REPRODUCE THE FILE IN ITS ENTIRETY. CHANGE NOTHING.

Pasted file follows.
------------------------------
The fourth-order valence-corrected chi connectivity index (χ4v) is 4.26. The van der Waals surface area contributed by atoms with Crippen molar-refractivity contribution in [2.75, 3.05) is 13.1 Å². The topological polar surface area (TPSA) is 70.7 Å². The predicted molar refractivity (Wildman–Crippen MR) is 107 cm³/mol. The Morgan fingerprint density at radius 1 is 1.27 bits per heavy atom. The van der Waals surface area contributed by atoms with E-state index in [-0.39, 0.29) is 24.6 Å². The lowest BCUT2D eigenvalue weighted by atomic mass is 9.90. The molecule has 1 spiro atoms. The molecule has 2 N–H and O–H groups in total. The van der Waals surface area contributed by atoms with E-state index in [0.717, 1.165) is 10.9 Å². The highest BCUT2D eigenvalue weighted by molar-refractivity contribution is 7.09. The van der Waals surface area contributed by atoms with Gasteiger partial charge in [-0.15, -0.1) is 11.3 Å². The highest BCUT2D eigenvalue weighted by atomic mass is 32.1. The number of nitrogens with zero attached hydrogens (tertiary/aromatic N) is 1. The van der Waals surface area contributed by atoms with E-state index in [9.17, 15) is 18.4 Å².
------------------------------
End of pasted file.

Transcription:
The fourth-order valence-corrected chi connectivity index (χ4v) is 4.26. The van der Waals surface area contributed by atoms with Crippen molar-refractivity contribution in [2.75, 3.05) is 13.1 Å². The topological polar surface area (TPSA) is 70.7 Å². The predicted molar refractivity (Wildman–Crippen MR) is 107 cm³/mol. The Morgan fingerprint density at radius 1 is 1.27 bits per heavy atom. The van der Waals surface area contributed by atoms with E-state index in [-0.39, 0.29) is 24.6 Å². The lowest BCUT2D eigenvalue weighted by atomic mass is 9.90. The molecule has 1 spiro atoms. The molecule has 2 N–H and O–H groups in total. The van der Waals surface area contributed by atoms with E-state index in [0.717, 1.165) is 10.9 Å². The highest BCUT2D eigenvalue weighted by molar-refractivity contribution is 7.09. The van der Waals surface area contributed by atoms with Gasteiger partial charge in [-0.15, -0.1) is 11.3 Å². The highest BCUT2D eigenvalue weighted by atomic mass is 32.1. The number of nitrogens with zero attached hydrogens (tertiary/aromatic N) is 1. The van der Waals surface area contributed by atoms with E-state index in [9.17, 15) is 18.4 Å².